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Henri Masson | Regards sur Paris :: Odon Wagner Gallery, Toronto, Canada
 
Regards sur Paris
Colour Lithograph : 17 x 13 inches ( 43 x 33 cm )
Inventory # 17789

This lithograph is one of three that illustrate a text by Jean Giono, which is part of a large work entitled "Regards sur Paris" written by the ten members of the Goncourt Academy. The text of each writer includes 3 or 4 colored lithographs executed by ten different artists (Beaudin, Braque, Brianchon, Carzou, Masson, Picasso, Dunoyer de Segonzac, Van Dongen and Villon). 

Classification of the printing shows: 180 copies on large Arches that break down as follows: 

10 copies numbered as they came from the press from 1 to 10, including a set of the original lithographs on pearly Japanese paper, signed by the artists, and a set on Arches; 20 copies numbered as they came from the press from 11 to 30, including a set of Arches of the original lithographs; 120 copies numbered from 31 to 150; 30 copies not for sale marked H.C. (hors commerce) specially reserved for the authors, artists and artisans of the book. All the copies are signed by the authors and the ten artists.

Published by Andre Sauret, Paris. From "Regards sur Paris". Mourlot 351.
Provenance: Private Collection, USA.


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Henri Masson
Canadian , 1907-1996

Henri Masson was born in Spa Belgium in 1907.  Only in 1927, did he move to Canada with his mother.  Henri Masson would become interested in painting at the age of sixteen subsequently working at a printing studio concurrently with classes at the Ottawa Art Association and the Ottawa Art Club.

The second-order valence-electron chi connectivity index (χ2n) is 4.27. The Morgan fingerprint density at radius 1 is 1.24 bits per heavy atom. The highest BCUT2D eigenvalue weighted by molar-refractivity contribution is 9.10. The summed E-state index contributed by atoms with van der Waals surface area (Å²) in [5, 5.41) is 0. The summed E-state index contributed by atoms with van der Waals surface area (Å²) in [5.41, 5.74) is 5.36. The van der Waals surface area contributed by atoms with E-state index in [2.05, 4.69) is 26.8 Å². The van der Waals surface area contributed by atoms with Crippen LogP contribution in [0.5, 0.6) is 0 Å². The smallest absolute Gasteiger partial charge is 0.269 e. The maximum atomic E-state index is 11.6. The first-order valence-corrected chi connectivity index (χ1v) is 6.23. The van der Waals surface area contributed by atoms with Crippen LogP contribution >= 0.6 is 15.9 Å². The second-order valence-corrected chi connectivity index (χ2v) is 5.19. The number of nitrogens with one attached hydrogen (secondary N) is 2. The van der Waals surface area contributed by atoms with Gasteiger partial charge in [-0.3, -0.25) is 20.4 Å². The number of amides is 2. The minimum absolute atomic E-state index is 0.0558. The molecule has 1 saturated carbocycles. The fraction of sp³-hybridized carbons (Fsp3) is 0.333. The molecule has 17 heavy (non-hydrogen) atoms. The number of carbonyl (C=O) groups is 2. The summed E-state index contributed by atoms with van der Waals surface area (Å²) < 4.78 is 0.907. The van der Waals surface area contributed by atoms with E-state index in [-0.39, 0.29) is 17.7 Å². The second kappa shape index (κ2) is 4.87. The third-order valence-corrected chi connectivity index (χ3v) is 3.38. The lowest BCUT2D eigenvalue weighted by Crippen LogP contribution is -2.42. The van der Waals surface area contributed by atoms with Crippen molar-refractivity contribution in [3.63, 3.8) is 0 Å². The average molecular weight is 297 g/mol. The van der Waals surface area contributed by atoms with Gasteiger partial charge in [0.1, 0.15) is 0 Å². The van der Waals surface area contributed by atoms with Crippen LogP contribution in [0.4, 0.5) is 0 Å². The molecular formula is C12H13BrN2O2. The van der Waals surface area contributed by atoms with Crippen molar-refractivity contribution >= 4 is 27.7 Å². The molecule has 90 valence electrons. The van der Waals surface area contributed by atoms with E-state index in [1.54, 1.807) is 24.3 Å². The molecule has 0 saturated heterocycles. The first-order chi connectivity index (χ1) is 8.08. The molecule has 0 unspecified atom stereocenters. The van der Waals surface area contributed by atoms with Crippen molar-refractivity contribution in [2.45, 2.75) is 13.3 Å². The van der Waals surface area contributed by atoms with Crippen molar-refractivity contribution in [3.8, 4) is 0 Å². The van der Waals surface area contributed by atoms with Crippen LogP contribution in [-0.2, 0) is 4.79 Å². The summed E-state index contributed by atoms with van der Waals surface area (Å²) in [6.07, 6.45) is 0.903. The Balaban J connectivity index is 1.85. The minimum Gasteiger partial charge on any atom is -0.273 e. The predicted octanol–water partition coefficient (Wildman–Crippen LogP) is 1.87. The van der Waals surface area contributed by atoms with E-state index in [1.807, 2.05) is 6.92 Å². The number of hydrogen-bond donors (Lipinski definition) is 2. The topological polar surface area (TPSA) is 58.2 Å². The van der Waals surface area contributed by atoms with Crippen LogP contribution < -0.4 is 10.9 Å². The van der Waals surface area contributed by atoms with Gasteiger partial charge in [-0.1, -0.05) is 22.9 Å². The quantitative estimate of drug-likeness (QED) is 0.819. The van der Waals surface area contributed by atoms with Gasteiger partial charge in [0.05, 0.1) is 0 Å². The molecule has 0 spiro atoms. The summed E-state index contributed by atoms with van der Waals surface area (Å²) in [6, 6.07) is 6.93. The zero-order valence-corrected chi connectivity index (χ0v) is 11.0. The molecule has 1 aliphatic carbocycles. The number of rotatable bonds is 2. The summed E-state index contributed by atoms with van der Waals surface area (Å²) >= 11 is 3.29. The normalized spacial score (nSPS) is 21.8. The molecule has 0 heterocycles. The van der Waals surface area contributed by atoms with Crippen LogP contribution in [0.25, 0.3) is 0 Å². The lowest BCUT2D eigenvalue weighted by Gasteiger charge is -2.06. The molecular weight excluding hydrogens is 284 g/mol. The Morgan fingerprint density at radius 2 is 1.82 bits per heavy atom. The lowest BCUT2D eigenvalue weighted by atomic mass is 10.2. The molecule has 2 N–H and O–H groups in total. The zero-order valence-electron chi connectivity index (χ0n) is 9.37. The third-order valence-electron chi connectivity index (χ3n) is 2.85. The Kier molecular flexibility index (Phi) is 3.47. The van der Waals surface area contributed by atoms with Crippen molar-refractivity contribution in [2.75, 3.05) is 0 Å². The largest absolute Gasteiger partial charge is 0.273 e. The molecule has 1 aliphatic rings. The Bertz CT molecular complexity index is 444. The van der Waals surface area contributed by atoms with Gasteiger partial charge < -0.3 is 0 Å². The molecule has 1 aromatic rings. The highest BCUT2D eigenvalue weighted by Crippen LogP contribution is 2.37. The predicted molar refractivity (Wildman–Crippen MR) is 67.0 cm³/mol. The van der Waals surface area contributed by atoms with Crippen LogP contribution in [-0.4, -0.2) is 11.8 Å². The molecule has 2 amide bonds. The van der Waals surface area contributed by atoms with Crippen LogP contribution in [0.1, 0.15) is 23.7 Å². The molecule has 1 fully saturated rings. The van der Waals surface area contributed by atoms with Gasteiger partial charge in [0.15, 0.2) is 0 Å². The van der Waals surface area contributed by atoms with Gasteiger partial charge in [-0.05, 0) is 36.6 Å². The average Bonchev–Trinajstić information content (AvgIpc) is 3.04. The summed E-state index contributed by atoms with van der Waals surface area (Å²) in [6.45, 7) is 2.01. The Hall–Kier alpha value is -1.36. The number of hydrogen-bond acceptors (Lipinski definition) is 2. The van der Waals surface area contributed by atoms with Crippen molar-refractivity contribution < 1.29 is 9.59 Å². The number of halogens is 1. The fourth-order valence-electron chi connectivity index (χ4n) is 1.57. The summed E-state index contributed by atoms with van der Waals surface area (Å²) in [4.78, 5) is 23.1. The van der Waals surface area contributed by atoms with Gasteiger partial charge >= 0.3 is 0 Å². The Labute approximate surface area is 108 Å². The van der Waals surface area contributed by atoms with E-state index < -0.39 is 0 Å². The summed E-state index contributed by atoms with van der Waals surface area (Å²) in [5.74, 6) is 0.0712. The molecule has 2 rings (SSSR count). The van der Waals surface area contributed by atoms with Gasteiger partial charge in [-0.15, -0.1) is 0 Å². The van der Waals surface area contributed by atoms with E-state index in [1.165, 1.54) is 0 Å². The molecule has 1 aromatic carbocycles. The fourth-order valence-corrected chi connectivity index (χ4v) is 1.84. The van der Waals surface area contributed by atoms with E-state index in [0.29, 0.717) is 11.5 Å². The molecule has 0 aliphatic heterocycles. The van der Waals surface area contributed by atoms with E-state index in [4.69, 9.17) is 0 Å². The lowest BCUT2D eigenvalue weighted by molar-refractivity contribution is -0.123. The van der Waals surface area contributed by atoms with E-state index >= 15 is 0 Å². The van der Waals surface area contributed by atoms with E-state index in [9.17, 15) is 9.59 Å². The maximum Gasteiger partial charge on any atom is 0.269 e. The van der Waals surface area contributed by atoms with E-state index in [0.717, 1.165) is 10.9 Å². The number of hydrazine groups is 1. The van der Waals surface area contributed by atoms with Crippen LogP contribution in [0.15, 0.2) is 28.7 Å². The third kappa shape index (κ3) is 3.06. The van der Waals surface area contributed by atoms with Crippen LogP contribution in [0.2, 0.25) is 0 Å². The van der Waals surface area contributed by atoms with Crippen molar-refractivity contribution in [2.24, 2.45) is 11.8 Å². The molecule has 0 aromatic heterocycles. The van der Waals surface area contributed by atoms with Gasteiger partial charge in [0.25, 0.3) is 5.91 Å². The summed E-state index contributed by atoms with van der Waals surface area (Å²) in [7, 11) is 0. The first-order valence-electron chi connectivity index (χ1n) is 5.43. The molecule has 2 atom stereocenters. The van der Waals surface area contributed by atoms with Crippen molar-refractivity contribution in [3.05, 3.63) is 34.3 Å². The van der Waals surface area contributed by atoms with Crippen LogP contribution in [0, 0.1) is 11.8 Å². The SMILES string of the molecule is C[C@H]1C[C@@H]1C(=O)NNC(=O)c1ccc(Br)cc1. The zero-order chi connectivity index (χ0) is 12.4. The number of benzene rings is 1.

In 1935, Masson painted extensively throughout Quebec, including the Gatineau, the Gaspé, the Eastern Townships, and the Charlevoix region.  In 1942 his art gained in popularity and he slowly made painting sales, allowing him to leave his job as a printmaker.  He was still not comfortable with role as artist proper, so Masson chose to teach. First, in Kingston, summer classes at Queen’s University, and then in 1948 in Ottawa where he taught  art class for children at the National Gallery of Canada.  Following these teaching positions he would ultimately devote his efforts to painting.

Henri Masson’s works vary in subject matter and also medium. He has experimented with drawing, watercolours, pastels, inks and washes.  He died in 1996.